This is about making sure everyone in the room recognizes that community is about cooperation, not competition. For some who have been raised in dysfunctional or conflicted congregations, this may be a new thought. Paul charges us to have the spirit of gentleness, to avoid the temptation of judgment in favor of the grace of bearing with one another.

2. Keep your eyes on your own progress through life (Galatians 6:3-5).
Paul encourages us to spend less time externalizing our discomforts (blaming them on others’ behavior) and more time investing in our own connection with God. Imagine the freedom we’d all find in church if we were all committed to working out our own salvation with fear and trembling.

3. Show up for the sake of others, not just for yourself (Galatians 6:6-8).
The contemporary posture of church-going is pretty self-centered. We go to “get fed,” or to satisfy our own music or worship tastes. Community, however, is built on the principle of other-centeredness. We show up for church not just for ourselves, but for the sake of others. We show up in small groups not just for our own edification, but so we can build others up, because we who are committed to community get it that sometimes we need them and sometimes they need us.

4. Do the things you are capable of doing so others don’t have to (Galatians 6:9).
Those who are called to lead may need to be challenged to step up and take authority, so others who are less ready are not placed in those positions before their time.

5. Recognize that you don’t know everything there is to know about another person’s story (Galatians 6:3-4).
Having acknowledged #4 above, we also must recognize that not every person is called to serve in every season. There are also seasons of sabbath — for healing, for restoration. In those cases, what folks most need is someone who will understand and not make them feel guilty for not meeting all the other needs when they can hardly meet their own.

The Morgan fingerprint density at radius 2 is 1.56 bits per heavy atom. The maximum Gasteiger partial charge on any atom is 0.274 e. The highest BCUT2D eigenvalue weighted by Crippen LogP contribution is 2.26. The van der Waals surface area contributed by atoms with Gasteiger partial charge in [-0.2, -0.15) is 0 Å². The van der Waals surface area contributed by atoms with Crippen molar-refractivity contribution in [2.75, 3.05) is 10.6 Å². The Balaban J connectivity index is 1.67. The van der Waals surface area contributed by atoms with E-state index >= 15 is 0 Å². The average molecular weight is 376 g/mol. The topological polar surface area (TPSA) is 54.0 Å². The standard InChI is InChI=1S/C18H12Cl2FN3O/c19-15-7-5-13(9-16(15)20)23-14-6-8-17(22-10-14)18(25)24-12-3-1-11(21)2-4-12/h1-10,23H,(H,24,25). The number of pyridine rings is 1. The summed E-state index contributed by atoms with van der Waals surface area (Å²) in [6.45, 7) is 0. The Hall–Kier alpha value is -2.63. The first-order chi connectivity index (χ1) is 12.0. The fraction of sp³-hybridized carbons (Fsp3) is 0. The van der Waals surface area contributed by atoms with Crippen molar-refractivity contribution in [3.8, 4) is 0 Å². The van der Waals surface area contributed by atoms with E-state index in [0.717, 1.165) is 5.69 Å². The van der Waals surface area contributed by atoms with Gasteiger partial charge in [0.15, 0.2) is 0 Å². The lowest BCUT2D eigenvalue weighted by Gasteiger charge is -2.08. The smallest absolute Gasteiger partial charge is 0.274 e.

6. Hang in there with one another (Galatians 6:9).
One of our greatest strengths in my church community is the ability we seem to have to hang onto people. Especially in a community where folks don’t yet know “how to act in church,” patience may be the best gift we can give while sanctification does its work, recognizing that holiness is a process, not an event.

7. Honor differences by allowing for them (Galatians 6:6).
It is okay if we each do things differently. You won’t approach life or Christ the way I do, and I need to be okay with that. In fact, Paul tells us (1 Corinthians 12:12-27) that this is how the community of the King is designed to work.

8. Tend to each other’s practical needs (Galatians 6:10).
Maybe the best way for non-believers and new believers to experience the value of community is when we meet them at the point of their deepest needs. I’m not talking about the kind of co-dependence that tries too hard to be everyone’s everything. But through a healthy small group system, the community as a whole (not the pastor) can respond to needs, including the meals sent after surgery or a funeral, or by being there to pray or just be present when someone is dealing with depression or divorce. In the community of Christ, we don’t consider private lives private so much as personal, so that we become accustomed to responding in personal ways to personal needs.

9. Pray for each other (Galatians 6:2).
This is key. When prayer is at the center of community, then connections are stronger (“a cord of three strands is not easily broken”). This is what it means, at its root, to bear one another’s burdens. Be challenged to teach your folks to go deeper than adding names to a prayer list. Teach them to labor for one another in prayer, to bear one another’s burdens to the One who loved them first and loves them most.

This is how the community of Christ ought to act in church. It isn’t simply about going to church, or getting people to come to church. That is a habit we probably all ought to break. Instead, let’s teach our people to be the church, so that in our life together we are bearing Christ to the world.

(This post first appeared on Seedbed’s Church Planter Collective.)